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Wednesday, June 4, 2014

TRANSITIONS: Part 12B--University of Hawaii--PICHTR Anecdotes

Part 12A on the Pacific International Center for High Technology Center (PICHTR) was posted last week.  Today, a few more anecdotes on the founding of PICHTR.

When I returned to the University of Hawaii in 1982, John Shupe essentially traded positions with Paul Yuen, gaining the directorship of the Hawaii Natural Energy Institute and passing on to Paul the deanship of the College of Engineering.  The two years or so Paul and I spent inventing PICHTR, I might add, involved a couple of other key factors/relationships/circumstances:
  • GOLF:  When Paul and I first met with Honolulu Counsel General (CG, for Japan) Mitsuro Donowaki, he sat imperiously at his desk in front of a large Japanese flag.  He was cool to our presentation and the only discussion subject that seemed to lighten him was golf.  So after we returned to our office, Paul and I decided to ask them out for a golfing session.  We got a time at the Pali Golf Course, so I called Donawaki's aide to invite them to join us.  He said he would check with the CG.  He called me back and rather assertively indicated that they instead would like the two of us to come to Oahu Country Club, and we should bring a change of clothing, for golf would be followed by a shower and dinner.  The faux pas I made, which turned out to be just about right, was my remarking something to the effect that I guess you don't like to golf at public golf courses.  In a way, they were sufficiently abashed that they welcomed joining us for a visit to the Natural Energy Laboratory of Hawaii Authority on the Big Island with golf at the Maunalani Golf Course.  This experience broke the ice and the four of us became good friends.  More so, their intelligence was so advanced that they kept passing on to us crucial information about what to do, and not, and kept inviting us to various activities at the Japanese Consulate.  Almost a third of a century later, Ambassador Donowaki still attends PICHTR board meetings in Honolulu.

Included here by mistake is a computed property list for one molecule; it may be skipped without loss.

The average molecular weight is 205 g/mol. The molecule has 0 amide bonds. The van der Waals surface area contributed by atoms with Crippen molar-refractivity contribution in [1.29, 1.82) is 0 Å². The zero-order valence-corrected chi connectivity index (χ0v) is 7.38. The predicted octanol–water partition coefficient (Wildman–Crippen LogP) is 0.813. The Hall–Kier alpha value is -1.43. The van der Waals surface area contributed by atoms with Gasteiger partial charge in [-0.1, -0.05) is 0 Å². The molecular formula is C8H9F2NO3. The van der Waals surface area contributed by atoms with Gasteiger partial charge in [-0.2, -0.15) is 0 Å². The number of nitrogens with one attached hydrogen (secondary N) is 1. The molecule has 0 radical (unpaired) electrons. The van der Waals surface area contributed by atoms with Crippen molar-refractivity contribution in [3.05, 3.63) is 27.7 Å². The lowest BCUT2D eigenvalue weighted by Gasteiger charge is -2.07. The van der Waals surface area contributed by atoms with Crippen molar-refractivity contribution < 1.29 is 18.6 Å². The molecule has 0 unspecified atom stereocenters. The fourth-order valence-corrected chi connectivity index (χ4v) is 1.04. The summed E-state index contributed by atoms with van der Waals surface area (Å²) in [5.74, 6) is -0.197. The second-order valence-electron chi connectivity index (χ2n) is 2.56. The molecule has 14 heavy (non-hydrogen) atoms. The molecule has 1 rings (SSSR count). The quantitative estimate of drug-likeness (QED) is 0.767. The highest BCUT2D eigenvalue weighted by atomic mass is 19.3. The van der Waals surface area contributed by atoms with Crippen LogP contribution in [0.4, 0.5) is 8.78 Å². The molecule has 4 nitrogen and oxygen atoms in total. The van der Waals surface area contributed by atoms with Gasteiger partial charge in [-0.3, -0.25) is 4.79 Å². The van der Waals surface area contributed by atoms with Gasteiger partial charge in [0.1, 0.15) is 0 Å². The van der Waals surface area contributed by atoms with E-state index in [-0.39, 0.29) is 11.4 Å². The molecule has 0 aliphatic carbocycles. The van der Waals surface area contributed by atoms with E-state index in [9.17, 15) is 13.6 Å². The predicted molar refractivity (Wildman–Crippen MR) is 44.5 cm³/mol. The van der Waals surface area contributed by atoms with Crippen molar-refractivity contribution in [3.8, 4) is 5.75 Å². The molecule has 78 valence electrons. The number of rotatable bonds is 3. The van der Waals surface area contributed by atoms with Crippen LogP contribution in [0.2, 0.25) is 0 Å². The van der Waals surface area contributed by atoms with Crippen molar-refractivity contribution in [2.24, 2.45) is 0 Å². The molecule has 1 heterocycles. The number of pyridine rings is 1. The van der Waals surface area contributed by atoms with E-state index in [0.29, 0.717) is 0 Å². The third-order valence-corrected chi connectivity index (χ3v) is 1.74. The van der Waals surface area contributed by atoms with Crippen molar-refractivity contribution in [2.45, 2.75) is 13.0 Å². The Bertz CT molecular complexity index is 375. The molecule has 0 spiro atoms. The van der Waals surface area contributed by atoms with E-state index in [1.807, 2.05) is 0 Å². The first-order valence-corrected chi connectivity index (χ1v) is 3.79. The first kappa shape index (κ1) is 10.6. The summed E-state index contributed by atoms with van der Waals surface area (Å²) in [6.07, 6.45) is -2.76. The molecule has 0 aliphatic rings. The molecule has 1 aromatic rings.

• Paul Yonamine:  Son of Wally Yonamine, a local boy who went on to fame as baseball player and coach in Japan, Paul created Sanki to serve as the go-between for PICHTR.  He had some important connections in the Hawaii Legislature that smoothed the way for continued funding.  More so, as he had lived part of his life in Japan, he personally took us to Japan and was interpreter and cultural teacher for us.  He is now General Manager of IBM Japan and serves on the U.S.-Japan Council.
  • Richard Matsuura, Ann Kobayashi and Mamoru Yamasaki were State Senators key to the success of PICHTR.  They, further, aided me in my direct requests about funding for the Hawaii Natural Energy Institute, something the University of Hawaii abhorred.  Richard had a PhD and worked on the Green Revolution for Norman Borlaug, founder of the Green Revolution.  Richard and I wrote the first paper for the Blue Revolution.  Ann is now Budget Committee Chairman for the Honolulu City Council.


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